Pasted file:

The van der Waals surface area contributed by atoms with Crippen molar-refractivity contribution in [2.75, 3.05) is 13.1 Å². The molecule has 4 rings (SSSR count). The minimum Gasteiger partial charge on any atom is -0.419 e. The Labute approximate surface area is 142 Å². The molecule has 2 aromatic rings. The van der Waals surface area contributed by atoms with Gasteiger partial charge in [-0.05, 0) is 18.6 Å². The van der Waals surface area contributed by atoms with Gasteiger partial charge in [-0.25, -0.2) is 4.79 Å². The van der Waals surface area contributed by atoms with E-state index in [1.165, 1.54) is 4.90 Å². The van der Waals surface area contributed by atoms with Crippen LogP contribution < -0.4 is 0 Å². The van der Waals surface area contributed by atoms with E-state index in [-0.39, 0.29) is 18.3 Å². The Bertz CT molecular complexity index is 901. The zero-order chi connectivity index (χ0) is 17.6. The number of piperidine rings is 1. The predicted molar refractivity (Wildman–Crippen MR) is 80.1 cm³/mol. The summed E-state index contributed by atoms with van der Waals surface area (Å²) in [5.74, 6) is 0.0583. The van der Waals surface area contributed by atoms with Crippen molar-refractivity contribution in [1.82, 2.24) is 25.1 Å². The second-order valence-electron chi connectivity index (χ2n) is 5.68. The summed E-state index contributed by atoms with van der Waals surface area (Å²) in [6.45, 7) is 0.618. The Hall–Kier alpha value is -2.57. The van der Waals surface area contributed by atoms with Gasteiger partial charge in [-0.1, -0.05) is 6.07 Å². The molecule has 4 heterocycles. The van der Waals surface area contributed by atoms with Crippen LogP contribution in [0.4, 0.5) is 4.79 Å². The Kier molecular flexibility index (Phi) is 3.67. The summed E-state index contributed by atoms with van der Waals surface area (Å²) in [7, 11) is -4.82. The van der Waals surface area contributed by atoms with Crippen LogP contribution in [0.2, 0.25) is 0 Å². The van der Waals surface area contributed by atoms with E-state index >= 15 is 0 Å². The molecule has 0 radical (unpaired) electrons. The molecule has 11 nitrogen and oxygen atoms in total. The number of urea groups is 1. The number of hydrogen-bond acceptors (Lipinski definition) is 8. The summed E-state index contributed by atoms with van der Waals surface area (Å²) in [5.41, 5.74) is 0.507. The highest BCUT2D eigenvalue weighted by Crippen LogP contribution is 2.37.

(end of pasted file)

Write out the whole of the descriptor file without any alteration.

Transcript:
The van der Waals surface area contributed by atoms with Crippen molar-refractivity contribution in [2.75, 3.05) is 13.1 Å². The molecule has 4 rings (SSSR count). The minimum Gasteiger partial charge on any atom is -0.419 e. The Labute approximate surface area is 142 Å². The molecule has 2 aromatic rings. The van der Waals surface area contributed by atoms with Gasteiger partial charge in [-0.05, 0) is 18.6 Å². The van der Waals surface area contributed by atoms with Gasteiger partial charge in [-0.25, -0.2) is 4.79 Å². The van der Waals surface area contributed by atoms with E-state index in [1.165, 1.54) is 4.90 Å². The van der Waals surface area contributed by atoms with Crippen LogP contribution < -0.4 is 0 Å². The van der Waals surface area contributed by atoms with E-state index in [-0.39, 0.29) is 18.3 Å². The Bertz CT molecular complexity index is 901. The zero-order chi connectivity index (χ0) is 17.6. The number of piperidine rings is 1. The predicted molar refractivity (Wildman–Crippen MR) is 80.1 cm³/mol. The summed E-state index contributed by atoms with van der Waals surface area (Å²) in [5.74, 6) is 0.0583. The van der Waals surface area contributed by atoms with Crippen molar-refractivity contribution in [1.82, 2.24) is 25.1 Å². The second-order valence-electron chi connectivity index (χ2n) is 5.68. The summed E-state index contributed by atoms with van der Waals surface area (Å²) in [6.45, 7) is 0.618. The Hall–Kier alpha value is -2.57. The van der Waals surface area contributed by atoms with Gasteiger partial charge in [-0.1, -0.05) is 6.07 Å². The molecule has 4 heterocycles. The van der Waals surface area contributed by atoms with Crippen LogP contribution in [0.4, 0.5) is 4.79 Å². The Kier molecular flexibility index (Phi) is 3.67. The summed E-state index contributed by atoms with van der Waals surface area (Å²) in [7, 11) is -4.82. The van der Waals surface area contributed by atoms with Crippen LogP contribution in [0.2, 0.25) is 0 Å². The van der Waals surface area contributed by atoms with E-state index >= 15 is 0 Å². The molecule has 0 radical (unpaired) electrons. The molecule has 11 nitrogen and oxygen atoms in total. The number of urea groups is 1. The number of hydrogen-bond acceptors (Lipinski definition) is 8. The summed E-state index contributed by atoms with van der Waals surface area (Å²) in [5.41, 5.74) is 0.507. The highest BCUT2D eigenvalue weighted by Crippen LogP contribution is 2.37.